Understanding g₀ to calculate delta-v

I am trying to calculate the exact delta-v from various existing upper stages with a given payload in a vaccum and in orbit, say LEO. I understand that according to the Tsiolkovsky rocket equation:

$$\Delta v = \mathrm{I_{sp}} \ g_0 \ \ln(m_0 / m_f)$$

I can find all the various variables for my craft except $$g_0$$ that I don't fully understand. Is it always fixed to 9,806? Is it related to TWR (that I can find as well)? Is it always 1?

$$g_0$$ is indeed an idealized "surface gravity" for Earth.1 As arbitrary and nonsensical as that is for many applications, you may be better off just directly using the effective exhaust velocity:

$$\Delta v=v_{e} \ln \left(\frac{m_{0}}{m_{f}}\right)$$

1From Wikipedia's Standard gravity:

The standard acceleration due to gravity (or standard acceleration of free fall), sometimes abbreviated as standard gravity, usually denoted by $$ɡ_0$$ or $$ɡ_n$$, is the nominal gravitational acceleration of an object in a vacuum near the surface of the Earth. It is defined by standard as 9.80665 m/s2</sup=> (about 32.17405 ft/s2). This value was established by the 3rd CGPM (1901, CR 70) and used to define the standard weight of an object as the product of its mass and this nominal acceleration.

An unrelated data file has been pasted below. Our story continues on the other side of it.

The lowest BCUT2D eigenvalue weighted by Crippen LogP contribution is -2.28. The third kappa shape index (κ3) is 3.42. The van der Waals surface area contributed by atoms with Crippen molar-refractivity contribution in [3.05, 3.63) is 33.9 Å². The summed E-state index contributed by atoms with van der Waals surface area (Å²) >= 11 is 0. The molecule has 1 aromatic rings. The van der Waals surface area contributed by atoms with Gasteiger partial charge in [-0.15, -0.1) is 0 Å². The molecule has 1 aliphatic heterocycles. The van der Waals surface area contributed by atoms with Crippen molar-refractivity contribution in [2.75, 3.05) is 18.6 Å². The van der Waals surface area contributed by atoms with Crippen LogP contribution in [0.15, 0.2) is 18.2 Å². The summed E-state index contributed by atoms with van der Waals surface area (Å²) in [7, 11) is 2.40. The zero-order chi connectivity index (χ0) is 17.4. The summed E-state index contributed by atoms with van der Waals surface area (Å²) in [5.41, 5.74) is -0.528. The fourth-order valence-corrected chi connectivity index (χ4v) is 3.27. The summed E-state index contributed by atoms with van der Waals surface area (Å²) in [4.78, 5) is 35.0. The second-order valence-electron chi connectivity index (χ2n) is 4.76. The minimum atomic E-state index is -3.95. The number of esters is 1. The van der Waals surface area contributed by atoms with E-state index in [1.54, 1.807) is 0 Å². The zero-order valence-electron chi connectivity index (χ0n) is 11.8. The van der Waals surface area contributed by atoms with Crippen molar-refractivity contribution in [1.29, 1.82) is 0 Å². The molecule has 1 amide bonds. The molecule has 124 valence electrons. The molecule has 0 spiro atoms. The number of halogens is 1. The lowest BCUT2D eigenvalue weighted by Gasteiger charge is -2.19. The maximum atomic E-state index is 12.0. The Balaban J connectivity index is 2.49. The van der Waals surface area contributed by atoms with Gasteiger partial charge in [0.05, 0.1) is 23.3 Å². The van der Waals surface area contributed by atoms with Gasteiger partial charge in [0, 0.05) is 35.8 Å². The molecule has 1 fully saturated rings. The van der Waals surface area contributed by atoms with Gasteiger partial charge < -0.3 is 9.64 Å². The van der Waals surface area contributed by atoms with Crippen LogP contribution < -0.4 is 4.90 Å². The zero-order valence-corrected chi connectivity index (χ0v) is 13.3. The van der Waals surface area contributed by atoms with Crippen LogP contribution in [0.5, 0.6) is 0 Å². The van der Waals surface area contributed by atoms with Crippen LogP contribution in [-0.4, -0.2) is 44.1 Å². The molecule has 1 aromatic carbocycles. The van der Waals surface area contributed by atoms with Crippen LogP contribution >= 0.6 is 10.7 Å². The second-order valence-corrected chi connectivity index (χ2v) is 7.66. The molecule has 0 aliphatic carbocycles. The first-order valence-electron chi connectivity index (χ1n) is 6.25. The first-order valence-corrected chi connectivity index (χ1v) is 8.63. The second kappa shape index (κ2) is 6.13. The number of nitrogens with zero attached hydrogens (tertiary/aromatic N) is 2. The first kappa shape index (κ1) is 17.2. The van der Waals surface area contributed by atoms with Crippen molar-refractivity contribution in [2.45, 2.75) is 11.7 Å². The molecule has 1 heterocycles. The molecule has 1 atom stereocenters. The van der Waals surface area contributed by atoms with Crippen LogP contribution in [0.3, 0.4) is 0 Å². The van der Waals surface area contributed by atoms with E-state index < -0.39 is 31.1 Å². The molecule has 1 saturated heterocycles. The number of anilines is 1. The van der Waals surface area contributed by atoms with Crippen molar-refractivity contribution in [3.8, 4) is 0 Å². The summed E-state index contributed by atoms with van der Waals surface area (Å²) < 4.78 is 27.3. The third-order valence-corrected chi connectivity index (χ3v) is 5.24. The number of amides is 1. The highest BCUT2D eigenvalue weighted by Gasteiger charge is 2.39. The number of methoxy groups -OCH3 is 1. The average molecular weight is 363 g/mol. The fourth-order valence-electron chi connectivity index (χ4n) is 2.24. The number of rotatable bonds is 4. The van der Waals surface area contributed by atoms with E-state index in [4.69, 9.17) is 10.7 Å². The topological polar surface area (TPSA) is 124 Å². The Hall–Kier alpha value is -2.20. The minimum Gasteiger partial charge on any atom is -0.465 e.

• Alright, thanks! Oct 21 '21 at 16:22

For the second part of your question, local acceleration does matter for the thrust-to-weight ratio.

Isp is exhaust velocity where $$g_0$$ is divided out by arbitrary convention, your rocket engine performing the same in any gravitational environment. I agree with Christopher James Huff that just formulating the rocket equation in terms of exhaust velocity directly is less confusing.

But TWR is a ratio. The ratio between one force, the thrust, and another force, the weight of the spacecraft (or engine). Conveniently, it makes 1 the limit for when a rocket can get off the ground.
But only the thrust of the two is constant, as an equal amount of mass has different weights on different celestial bodies. So your TWR is 6x higher on the Moon than on the surface of the Earth. And not really well defined in freefall.